Included is also a visit to a wildlife park where you can touch the animals
It was a gray November morning as we set out for Phillip Island in our rented little Toyota Corolla hatchback, with our bulky luggages stashed in the boot. On our way, we made a stop at Moonlit Sanctuary, a wildlife conservation park about 65 kilometres from Melbourne CBD. The roads got quite bumpy at times, as we cruised as fast as we could while doing our best to keep within the speed limit. A four-wheel drive would have worked better on the country and coastal roads, though that would come with a higher rental cost.
We drove past idyllic rolling green fields with cattle, sheeps and horses. Less than an hour later, we found ourselves at Moonlit Sanctuary (550 Tyabb-Tooradin Road Pearcedale Victoria 3912; www.moonlitsanctuary.com.au). At the park, we saw dingos, kangaroos, koalas, tasmanian devil, wombats and all sorts of birds, including the peculiar looking tawny frogmouth, a native Australian bird species that bears some resemblance to a frog or tree branch. We had a great time feeding the roaming kangaroos and wallabies, and petting a koala – which are apparently the two most popular activities among visitors. At some point, we heard a barking and looked around for dogs. We found out, amusingly, that it was the barking owl in the nearby enclosure. As many of the animals are nocturnal, lantern-lit tours are held in the evening for visitors who want a night jaunt in the park.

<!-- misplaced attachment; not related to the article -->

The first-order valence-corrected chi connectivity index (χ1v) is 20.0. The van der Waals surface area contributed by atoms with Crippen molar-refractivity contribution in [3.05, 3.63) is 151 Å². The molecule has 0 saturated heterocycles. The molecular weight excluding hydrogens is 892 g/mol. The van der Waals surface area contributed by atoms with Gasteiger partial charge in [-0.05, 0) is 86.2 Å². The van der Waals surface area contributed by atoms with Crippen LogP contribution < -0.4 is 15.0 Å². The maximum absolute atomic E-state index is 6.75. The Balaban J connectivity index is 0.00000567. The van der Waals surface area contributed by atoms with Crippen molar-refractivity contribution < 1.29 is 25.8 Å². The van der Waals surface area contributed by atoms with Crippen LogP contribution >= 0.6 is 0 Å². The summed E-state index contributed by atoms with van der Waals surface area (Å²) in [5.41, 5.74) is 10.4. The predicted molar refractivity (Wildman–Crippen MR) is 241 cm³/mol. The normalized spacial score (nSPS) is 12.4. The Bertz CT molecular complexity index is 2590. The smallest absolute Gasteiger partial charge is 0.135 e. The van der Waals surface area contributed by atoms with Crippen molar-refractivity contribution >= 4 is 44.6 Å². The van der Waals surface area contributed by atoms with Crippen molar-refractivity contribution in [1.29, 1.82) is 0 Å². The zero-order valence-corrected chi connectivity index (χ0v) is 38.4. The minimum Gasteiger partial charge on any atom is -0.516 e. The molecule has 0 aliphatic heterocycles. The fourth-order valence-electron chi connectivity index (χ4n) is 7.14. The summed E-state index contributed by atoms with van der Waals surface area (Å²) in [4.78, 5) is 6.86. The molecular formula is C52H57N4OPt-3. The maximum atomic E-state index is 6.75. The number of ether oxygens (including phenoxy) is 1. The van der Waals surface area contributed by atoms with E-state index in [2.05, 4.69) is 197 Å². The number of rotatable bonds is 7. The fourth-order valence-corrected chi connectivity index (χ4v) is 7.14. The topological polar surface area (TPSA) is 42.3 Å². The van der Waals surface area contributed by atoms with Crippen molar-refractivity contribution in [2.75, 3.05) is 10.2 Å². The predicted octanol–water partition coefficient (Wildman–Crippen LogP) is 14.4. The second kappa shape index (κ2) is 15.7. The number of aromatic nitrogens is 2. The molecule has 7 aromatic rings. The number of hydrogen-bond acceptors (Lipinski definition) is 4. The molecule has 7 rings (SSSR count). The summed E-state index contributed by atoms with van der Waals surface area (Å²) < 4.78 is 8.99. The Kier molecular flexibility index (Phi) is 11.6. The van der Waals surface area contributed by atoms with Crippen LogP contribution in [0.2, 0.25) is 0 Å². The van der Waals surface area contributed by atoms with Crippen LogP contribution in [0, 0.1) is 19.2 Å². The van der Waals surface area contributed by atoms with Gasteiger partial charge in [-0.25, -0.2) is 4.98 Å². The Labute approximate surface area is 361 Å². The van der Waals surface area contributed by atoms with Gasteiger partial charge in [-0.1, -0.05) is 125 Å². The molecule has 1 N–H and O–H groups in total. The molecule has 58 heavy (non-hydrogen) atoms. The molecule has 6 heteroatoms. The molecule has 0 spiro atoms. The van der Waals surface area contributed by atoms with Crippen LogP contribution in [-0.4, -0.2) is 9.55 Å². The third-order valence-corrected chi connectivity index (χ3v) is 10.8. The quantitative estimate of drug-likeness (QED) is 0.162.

The next stop was the afternoon seal watching cruise by Wildlife Coast Cruises (www.wildlifecoastcruises.com.au) from Cowes Jetty on Phillip island. We boarded the ship and sailed out about two kilometres off the coast to the seal rocks where about 30,000 seals, a quarter of the total population of Australian fur seals, called home. It became windier the further out the ship sailed. As we were approaching the seal rocks, we heard the sounds made by the seals and seagulls, and spotted some seals swimming around the ship and many more of them on the rocks. We marveled at the captain’s skill in keeping the ship as close as possible to the rocks for us to gawk at the seals, as the choppy currents threatened to crash the ship against the rocks. It is always enchanting to watch wild animals in their natural habitat. The swimming seals did not shy away from human presence, and continued frollicking in the water as our ship bobbed about. On the way back to shore, we were treated to lemon cake and biscuits, which we eagerly munched on to satiate our afternoon hunger pangs.
Back on shore, we dropped a visit to the Nobbies Boardwalk (1320 Ventnor Road; visitphillipisland.com/listing/the-nobbies), a 15 minutes drive away on the western tip of Phillip island. The panoramic ocean views from the Boardwalk was breathtaking, and the seal rocks where we sailed out to earlier was visible in the distance. We strolled along the one-kilometre platform, searching for penguins resting in their burrows, while catching glimpses of wild rabbits foraging among the bushes.
As the sun sank lower, it was time to make our way to the Penguin Parade (1019 Ventnor Road; penguins.org.au) at Summerland Beach. Shortly past sunset, we watch as groups of little blue penguins, the smallest penguin species, waddle from the sea across the beach back to their burrows. Just about 30 centimetres tall and weighing one kilogram each, they waddled determinedly uphill to their burrows, flapping their little wings, their fur gleaming in the glow of the lamplights. The bushes came alive with the calls of the penguins as they arrived home. Darkness had fell like a veil, it was time for us to head back to the hotel too.